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Tag: EU

Spain becomes Argentina

Thursday, 25 April, 2013 0 Comments

First, Bayern Munich hammered Barcelona and then Borussia Dortmund routed Real Madrid. Now, comes news that Spain’s unemployment rate soared to a new record of 27.2 percent of the workforce in the first quarter of 2013. The jobless figure is the highest since at least 1976, the year after Francisco Franco’s death began Spain’s transition to democracy and, to add further woe, data released on Tuesday by the Bank of Spain showed the euro zone’s fourth-largest economy had shrunk by two percent in the first three months of 2013, compared with the year-earlier period.

What makes the economic crisis so shocking is that Spain was once Europe’s most vibrant and exciting country. Prosperity soared for two decades and Viva España became the slogan for a global leader in football, fashion, food and cinema. But where once there was optimism, there’s only rage now. It’s directed against the banks, the politicians, the royal family and, increasingly, the European Union. Initially, the EU seemed to offer a way out of an Iberian jungle of ignorance, poverty, isolation and authoritarianism. Indeed, in a moment of euphoria, the writer, José Ortega y Gasset, put it thus: “Spain is the problem and Europe is the solution.” But that was then.

The “European dream” that Spain bought into seemed to promise a middle-class lifestyle for all, from Andalusia to Zaragoza. But with no hope of jobs for the young, the welfare state under threat and the fabric of society rent, the worry now is that Spain will become more like Argentina than Munich or Dortmund. Those football results are portents.


In Bruges

Wednesday, 17 April, 2013 0 Comments

On 20 September 1988, Margaret Thatcher delivered her famous Bruges speech. The venue was the College of Europe, the Oxbridge, the Harvard and the MIT of the European Union. It produces the officer class of the “European project” and most graduates go on to work in the European Commission, Parliament, Central Bank or the Court of Justice.

In Bruges, Mrs Thatcher spoke to those who religiously believe that federalism is the European raison d’être. To their horror, she sang the praises of national sovereignty. “The European Community is one manifestation of that European identity, but it is not the only one. We must never forget that east of the Iron Curtain, people who once enjoyed a full share of European culture, freedom and identity have been cut off from their roots. We shall always look on Warsaw, Prague and Budapest as great European cities.”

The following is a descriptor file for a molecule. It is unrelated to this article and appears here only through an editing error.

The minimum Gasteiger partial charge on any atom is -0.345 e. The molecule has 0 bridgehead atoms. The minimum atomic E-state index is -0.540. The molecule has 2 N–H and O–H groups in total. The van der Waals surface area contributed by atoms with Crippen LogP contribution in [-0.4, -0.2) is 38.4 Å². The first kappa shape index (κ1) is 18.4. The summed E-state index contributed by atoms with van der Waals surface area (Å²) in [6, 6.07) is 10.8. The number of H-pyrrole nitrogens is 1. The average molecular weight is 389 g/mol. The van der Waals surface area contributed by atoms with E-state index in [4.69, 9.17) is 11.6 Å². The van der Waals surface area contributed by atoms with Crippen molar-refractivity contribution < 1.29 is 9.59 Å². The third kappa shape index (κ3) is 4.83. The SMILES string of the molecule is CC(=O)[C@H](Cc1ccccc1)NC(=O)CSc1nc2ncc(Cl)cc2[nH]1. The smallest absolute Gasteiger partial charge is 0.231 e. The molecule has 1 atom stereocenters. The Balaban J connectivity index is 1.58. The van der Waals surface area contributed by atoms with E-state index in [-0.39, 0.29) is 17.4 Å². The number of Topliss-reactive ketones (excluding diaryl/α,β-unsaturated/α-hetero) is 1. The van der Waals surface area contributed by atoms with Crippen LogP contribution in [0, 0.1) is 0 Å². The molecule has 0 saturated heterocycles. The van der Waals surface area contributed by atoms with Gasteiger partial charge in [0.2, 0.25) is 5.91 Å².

Margaret Thatcher called out the federalists in Bruges and accused them of plotting the end of the nation state in Europe. In doing to, she placed Europe at the heart of British politics and the aftershocks continue to this day. That fact that her successor as leader of the Tory Party, David Cameron, has pledged an in/out referendum on Europe is something she could not have dreamed of that night in Bruges.


How Cyprus was robbed

Tuesday, 26 March, 2013 0 Comments

Reuters: “As new President Nicos Anastasiades hesitated over an EU bailout that has wrecked Cyprus’s offshore financial haven status, money was oozing out of his country’s closed banks.”

All those TV and newspaper images of Cypriots standing in line to get their daily €100 from the ATM show the real victims of the bailout/bailin. The reality is that the big money has left the island and the Brussels PR campaign that the real pain would be felt by the “rich” is exposed as just another Big Lie. Check this out:

“The two banks at the centre of the crisis — Cyprus Popular Bank, also known as Laiki, and Bank of Cyprus — have units in London which remained open throughout the week and placed no limits on withdrawals. Bank of Cyprus also owns 80 percent of Russia’s Uniastrum Bank, which put no restrictions on withdrawals in Russia. Russians were among Cypriot banks’ largest depositors.”

And who’s left holding the can? We’ll see real suffering at the end of this week when Cypriot firms are scheduled to pay their workers.

When the euro was launched, its most ardent defenders used to argue that monetary union would eventually require political union. Their moment came, they thought, with the Greek nightmare. However, instead of being the expected catalyst, it turned out that the “cure” of forcing bitter economic medicine down reluctant throats in Athens generated hatred, not gratitude. The Cyprus crisis has exacerbated the situation and the thing that was meant to unite is now becoming the great divider. What we’re left with is an increasingly unhappy marriage of totally incompatible partners.


How Cyprus was betrayed

Monday, 25 March, 2013 0 Comments

“We are all prisoners of knowledge. To know how Cyprus was betrayed, and to have studied the record of that betrayal, is to make oneself unhappy and to spoil, perhaps for ever, one’s pleasure in visiting one of the world’s most enchanting islands. Nothing will ever restore the looted treasures, the bereaved families, the plundered villages and the groves and hillsides scalded with napalm. Nor will anything mitigate the record of the callous and crude politicians who regarded Cyprus as something on which to scribble their inane and conceited designs. But fatalism would be the worst betrayal of all. The acceptance, the legitimization of what was done — those things must be repudiated. Such a refusal has a value beyond Cyprus, in showing that acquiescence in injustice is not ‘realism’. Once the injustice has been set down and described, and called by its right name, acquiescence in it becomes impossible. That is why one writes about Cyprus in sorrow but more — much more — in anger.”